What customer experience does your team create?

photoAmbience.  Atmosphere.  Vibe.  Every business has one.  Some are formal, some laid back.  Some welcome you with proverbial shouts and others make you feel like an inconvenience.  In today’s competitive marketplace, this aspect of your customer experience is just as important, if not more, than the logo you promote.

When you eat at Joe’s Crab Shack in Vancouver, Washington you will likely meet Whitney.  She’s a student at Portland State University and has been calling this eatery “home” for the last five years.

So, why mention this business or employee specifically?  Because her service made me want to tell you about my experience. And part of your business strategy should be to hire/build a team that makes your customers talk for all the right reasons.

While we know there is no such thing as perfect employees or perfect service, there is a discipline to reach for consistency.  Interested in creating remarkable experiences your customers want to talk about?  Check out these three ways Whitney stands out:

#1  She wanted to be there.
You can’t fake this stuff. Why? Because eventually through a sigh, tone or nonverbal cue, real emotion always slips through.  Whitney greeted us promptly after we were seated, asked us if we had visited “her” restaurant before, then told us about some great new features on the menu we just “had” to try.  In your world, can you say same for every member of your team?  If yes, then great!  Continue to encourage them and give them a reason to want to be there.  If no, figure out why.  Are part of the reason or is it them?  Either way, address it.  You can’t afford to let them near your customers.

#2 She knew her stuff.
As we explored the menu, Whitney asked specific questions to narrow our search.  Regardless of our tastes, she knew exactly where to go in the menu to not only give us options but describe them in a delicious way.  Truthfully, we wanted a sample of everything on the menu based on her descriptions.  What about your product or services?  How well does every member of your team know the what and how of what you provide?  For Whitney, she had tried everything on the menu.  In your world, what could that look like?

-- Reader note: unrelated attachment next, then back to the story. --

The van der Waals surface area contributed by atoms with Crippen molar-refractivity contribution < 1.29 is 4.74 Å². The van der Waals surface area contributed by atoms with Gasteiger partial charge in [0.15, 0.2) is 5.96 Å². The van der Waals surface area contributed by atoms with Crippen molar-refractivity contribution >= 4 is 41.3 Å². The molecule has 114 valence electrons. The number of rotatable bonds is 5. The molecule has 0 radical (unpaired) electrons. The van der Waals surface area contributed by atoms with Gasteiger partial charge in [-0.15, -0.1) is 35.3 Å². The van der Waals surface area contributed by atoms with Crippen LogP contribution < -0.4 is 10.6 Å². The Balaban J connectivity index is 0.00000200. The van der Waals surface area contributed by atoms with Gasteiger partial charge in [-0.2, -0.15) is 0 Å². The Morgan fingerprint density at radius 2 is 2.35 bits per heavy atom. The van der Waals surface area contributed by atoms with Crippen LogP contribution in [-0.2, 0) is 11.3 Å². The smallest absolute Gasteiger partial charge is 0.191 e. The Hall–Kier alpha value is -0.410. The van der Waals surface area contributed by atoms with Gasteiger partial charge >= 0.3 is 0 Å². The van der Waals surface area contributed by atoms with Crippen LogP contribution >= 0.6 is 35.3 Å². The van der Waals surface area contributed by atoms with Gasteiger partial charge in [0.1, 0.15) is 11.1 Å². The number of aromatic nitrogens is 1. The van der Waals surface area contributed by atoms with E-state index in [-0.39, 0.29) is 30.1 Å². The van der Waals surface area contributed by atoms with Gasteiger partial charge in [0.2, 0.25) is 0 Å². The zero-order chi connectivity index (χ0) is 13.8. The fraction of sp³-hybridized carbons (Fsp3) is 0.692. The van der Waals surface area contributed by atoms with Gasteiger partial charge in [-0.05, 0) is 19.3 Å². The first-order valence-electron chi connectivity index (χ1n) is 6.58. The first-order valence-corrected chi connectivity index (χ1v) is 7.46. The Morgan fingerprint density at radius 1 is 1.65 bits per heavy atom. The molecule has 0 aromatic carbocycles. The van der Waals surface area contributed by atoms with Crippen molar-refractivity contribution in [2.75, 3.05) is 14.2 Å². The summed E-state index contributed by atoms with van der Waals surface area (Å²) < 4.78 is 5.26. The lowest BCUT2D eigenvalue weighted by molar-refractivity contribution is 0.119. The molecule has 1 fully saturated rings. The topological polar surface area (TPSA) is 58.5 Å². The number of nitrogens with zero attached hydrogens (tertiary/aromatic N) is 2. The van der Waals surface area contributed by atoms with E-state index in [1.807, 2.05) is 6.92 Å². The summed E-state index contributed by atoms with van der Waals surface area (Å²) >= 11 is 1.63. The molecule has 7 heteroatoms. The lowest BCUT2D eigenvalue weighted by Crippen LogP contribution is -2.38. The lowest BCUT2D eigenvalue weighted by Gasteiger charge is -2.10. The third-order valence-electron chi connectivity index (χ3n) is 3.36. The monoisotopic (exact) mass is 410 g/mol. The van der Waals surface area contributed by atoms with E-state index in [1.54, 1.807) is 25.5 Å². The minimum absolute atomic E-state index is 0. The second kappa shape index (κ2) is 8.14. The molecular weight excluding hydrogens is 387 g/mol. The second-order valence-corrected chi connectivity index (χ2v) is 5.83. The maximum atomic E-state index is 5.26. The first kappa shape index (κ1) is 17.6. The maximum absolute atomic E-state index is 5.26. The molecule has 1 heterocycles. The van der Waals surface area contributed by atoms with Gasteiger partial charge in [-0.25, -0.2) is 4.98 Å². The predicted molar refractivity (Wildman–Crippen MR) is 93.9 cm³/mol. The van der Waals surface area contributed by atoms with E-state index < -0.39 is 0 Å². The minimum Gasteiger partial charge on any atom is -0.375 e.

#3  She never stopped providing service.
The atmosphere was fun and the food was delicious.  In many restaurants, that’s where the heavy service stops – apart from a drink refill.  This was not the case with Whitney.  She found that perfect balance of allowing us to enjoy our meal and ensuring we had all we needed.  This may sound simple, but the ability to execute that blend requires awareness.  Just as Whitney had to be aware when we were seated (so she could greet us), she also had to observe us to determine the right time to approach our table after our meal was served.  Too little, and we are abandoned.  Too much, and we are annoyed.   Awareness.  What are you employees watching for and acting upon with your customers.  Are they looking for the right things?  And if so, how is their balance?

As we left Joe’s, the wait staff was gathering in the dining room to dance to the Macarena.  In between seafood dishes and drink refills, these guys and gals were having fun.  Sounds like a good vibe to me.  What about you?  Tell us how you create a special experience for your customers.  Come on….we want to talk about it!

 

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